Except for that special, intense longing a child of the tropics experiences whenever he is exiled to a colder climate

September 30, 2011 § 2 Comments

I have reread the Mynheer chapters of The Magic Mountain three times in the last week and have concluded that I can’t make the prequel work:  I detect nothing remotely Indo about the man.

The Indonesian Dutch, known as Indos, were a creole population, descendants of (mostly) Dutch men and generations of local women.  At home they spoke Indonesian more often than they spoke Dutch (some spoke a version of Portuguese-derived patua) — indeed, Indonesian was their official language and they are responsible for having spread it across the archipelago.

Whether they married upper-class Javanese women, or washerwomen (probably both, though I can’t say which was more common), they would have been familiar, both through marriage and through their mothers, of things Javanese:  the concept of refinement, the ideal of emotional reserve, the cult of the high brow.  I see nothing of this in Mynheer Pepperkorn.

True, I see nothing of this in Max Havelaar; or in Country of Origin; but that’s why those novels have failed to interest me (except for that special, intense longing a child of the tropics experiences whenever he is exiled to a colder climate, and which was so well described in Country of Origin).

What I wanted to write about were some of the intense experiences of discovery which entering Indonesia more deeply affords:  the gamelan, and the puppet theater, and the royal ballet, and the more general sense of rubbing one’s shoulders at all times of day and night against powerful magical forces, living in the midst of an invisible kingdom of spirits.  But to ascribe such experiences to Pepperkorn who then goes on to be an ordinary fool, the way he appears in The Magic Mountain, promoting a kind of Hemingweyan romanticism (“you must make love to a woman as hard as you can, with all your heart and all your strength”, etc.), would be to deprecate these experiences; to say that they are not life-changing.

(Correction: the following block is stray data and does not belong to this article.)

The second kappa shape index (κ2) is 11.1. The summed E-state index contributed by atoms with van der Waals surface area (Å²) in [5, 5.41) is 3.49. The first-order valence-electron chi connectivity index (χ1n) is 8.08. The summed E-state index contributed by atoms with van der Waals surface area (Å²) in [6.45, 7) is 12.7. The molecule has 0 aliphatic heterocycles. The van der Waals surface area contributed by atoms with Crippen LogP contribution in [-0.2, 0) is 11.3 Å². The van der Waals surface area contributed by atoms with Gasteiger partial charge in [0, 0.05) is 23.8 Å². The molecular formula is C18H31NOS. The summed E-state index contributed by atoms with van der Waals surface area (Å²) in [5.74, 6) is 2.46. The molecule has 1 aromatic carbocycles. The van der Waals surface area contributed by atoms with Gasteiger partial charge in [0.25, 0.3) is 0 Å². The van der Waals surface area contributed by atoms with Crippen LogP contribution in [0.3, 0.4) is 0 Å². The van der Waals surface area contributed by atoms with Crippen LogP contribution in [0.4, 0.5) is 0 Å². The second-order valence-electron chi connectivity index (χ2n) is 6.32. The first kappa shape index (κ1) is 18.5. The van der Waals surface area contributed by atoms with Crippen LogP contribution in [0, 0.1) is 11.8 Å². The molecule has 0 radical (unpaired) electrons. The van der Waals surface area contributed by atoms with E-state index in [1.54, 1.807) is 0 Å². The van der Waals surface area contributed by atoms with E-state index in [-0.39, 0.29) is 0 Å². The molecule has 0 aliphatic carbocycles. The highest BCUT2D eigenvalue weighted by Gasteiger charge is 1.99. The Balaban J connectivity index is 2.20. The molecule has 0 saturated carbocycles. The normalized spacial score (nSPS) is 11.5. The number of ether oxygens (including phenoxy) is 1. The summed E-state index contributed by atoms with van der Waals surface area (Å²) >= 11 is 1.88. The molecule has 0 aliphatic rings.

Yes, I suppose one can experience the Javanese royal ballet and go on being a fool.  No doubt, many people do, perhaps even most, but how does one become interested in such people?

How from such a stupid man such a marvelous work of art could spring

September 17, 2011 § 2 Comments

Your comments on Thomas Mann struck a chord — like you, I have always thought the man divine, largely like you — on the strength of The Magic Mountain, but also of Dr Faustus (the third chapter!  the third chapter!).  But then, also like you, when I came to read his diaries, I suffered a shock:  they were empty and stupid.  This has not stopped me from re-reading The Magic Mountain (as I constantly do), but it has made me wonder how from such a stupid man such a marvelous work of art could spring.

Do you suppose one could argue that it isn’t really a great work and only seems to us that way because of the cunning way in which the author has jumbled up certain topoi and themes?  Is it possible, do you reckon, that The Magic Mountain is, to use a metaphor, no more than a spread of tarot cards:  the motifs of the cards (the hanging man, death, sun, glass mountain, bottomless pit) juxtaposed will strike anyone looking at the spread as full of all sorts of hidden meanings while the person who lays them out can be any common fool?

And while I am at it, many thanks for your wonderful Castorp.  I read him with such intense, such unalloyed delight, that, having finished, I just flipped right back to the beginning and began all over again.  Somehow, I believe it will read even better on the Sopot quay:  I will make that my project next spring.

I myself am contemplating another Magic Mountain prequel, one taking as its hero Mynherr Pepperkorn, to be set in Indonesia and narrated by — who else? — Old Marlowe.  A cameo appearance by young Joseph Conrad would be de rigeur.

Indonesia is full of tarot topoi:  smoking volcanos and shady groves of ancient trees, shadow puppet theater (we are to gods like the puppets’ shadows are to them), the royal ballet (in which the only unmasked dancer, Rama, strives to achieve the wooden expression of a mask), spices and opium, Bugis pirates and Chinese triads, ancient stone temples in the jungle, sharks, and snow-white Indian bullocks.  Juxtaposed in any old way, they should make a great novel?

The problem, is, of course, that by the time he appears in Davos, Old Pepperkorn is a fool, not unlike perhaps Thomas Mann of the diaries himself; so it is hard to imagine him a hero of a thinking book; but he could be:  perhaps in his youth he was uncommonly intelligent, driven, and blessed by an acquiring mind; and only in time, drink, malaria, disappointment in love, and perhaps a stroke made him into a mere shadow of himself?

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